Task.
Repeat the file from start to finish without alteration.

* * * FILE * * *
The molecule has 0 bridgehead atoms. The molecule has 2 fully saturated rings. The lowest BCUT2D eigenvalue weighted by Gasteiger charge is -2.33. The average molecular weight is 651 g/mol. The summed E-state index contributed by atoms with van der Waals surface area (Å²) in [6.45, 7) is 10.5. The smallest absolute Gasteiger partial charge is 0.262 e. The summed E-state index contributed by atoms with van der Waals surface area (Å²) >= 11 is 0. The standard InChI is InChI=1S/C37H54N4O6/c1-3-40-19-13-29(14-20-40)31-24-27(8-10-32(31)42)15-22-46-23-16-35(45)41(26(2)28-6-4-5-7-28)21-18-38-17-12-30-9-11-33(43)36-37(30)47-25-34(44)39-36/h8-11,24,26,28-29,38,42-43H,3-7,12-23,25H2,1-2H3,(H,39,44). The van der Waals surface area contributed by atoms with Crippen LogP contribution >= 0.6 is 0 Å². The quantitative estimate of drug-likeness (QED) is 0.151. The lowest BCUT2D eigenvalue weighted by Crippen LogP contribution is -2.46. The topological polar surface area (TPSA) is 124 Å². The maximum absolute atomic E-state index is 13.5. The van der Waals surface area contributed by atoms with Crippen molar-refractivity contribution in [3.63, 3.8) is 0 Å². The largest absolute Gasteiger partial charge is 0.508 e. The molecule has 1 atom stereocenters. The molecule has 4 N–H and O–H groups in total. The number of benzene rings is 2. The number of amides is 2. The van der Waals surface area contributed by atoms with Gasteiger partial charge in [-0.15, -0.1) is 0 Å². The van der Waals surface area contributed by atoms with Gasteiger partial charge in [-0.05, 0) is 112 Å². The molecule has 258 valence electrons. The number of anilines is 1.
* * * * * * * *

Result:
The molecule has 0 bridgehead atoms. The molecule has 2 fully saturated rings. The lowest BCUT2D eigenvalue weighted by Gasteiger charge is -2.33. The average molecular weight is 651 g/mol. The summed E-state index contributed by atoms with van der Waals surface area (Å²) in [6.45, 7) is 10.5. The smallest absolute Gasteiger partial charge is 0.262 e. The summed E-state index contributed by atoms with van der Waals surface area (Å²) >= 11 is 0. The standard InChI is InChI=1S/C37H54N4O6/c1-3-40-19-13-29(14-20-40)31-24-27(8-10-32(31)42)15-22-46-23-16-35(45)41(26(2)28-6-4-5-7-28)21-18-38-17-12-30-9-11-33(43)36-37(30)47-25-34(44)39-36/h8-11,24,26,28-29,38,42-43H,3-7,12-23,25H2,1-2H3,(H,39,44). The van der Waals surface area contributed by atoms with Crippen LogP contribution >= 0.6 is 0 Å². The quantitative estimate of drug-likeness (QED) is 0.151. The lowest BCUT2D eigenvalue weighted by Crippen LogP contribution is -2.46. The topological polar surface area (TPSA) is 124 Å². The maximum absolute atomic E-state index is 13.5. The van der Waals surface area contributed by atoms with Crippen molar-refractivity contribution in [3.63, 3.8) is 0 Å². The largest absolute Gasteiger partial charge is 0.508 e. The molecule has 1 atom stereocenters. The molecule has 4 N–H and O–H groups in total. The number of benzene rings is 2. The number of amides is 2. The van der Waals surface area contributed by atoms with Gasteiger partial charge in [-0.15, -0.1) is 0 Å². The van der Waals surface area contributed by atoms with Gasteiger partial charge in [-0.05, 0) is 112 Å². The molecule has 258 valence electrons. The number of anilines is 1.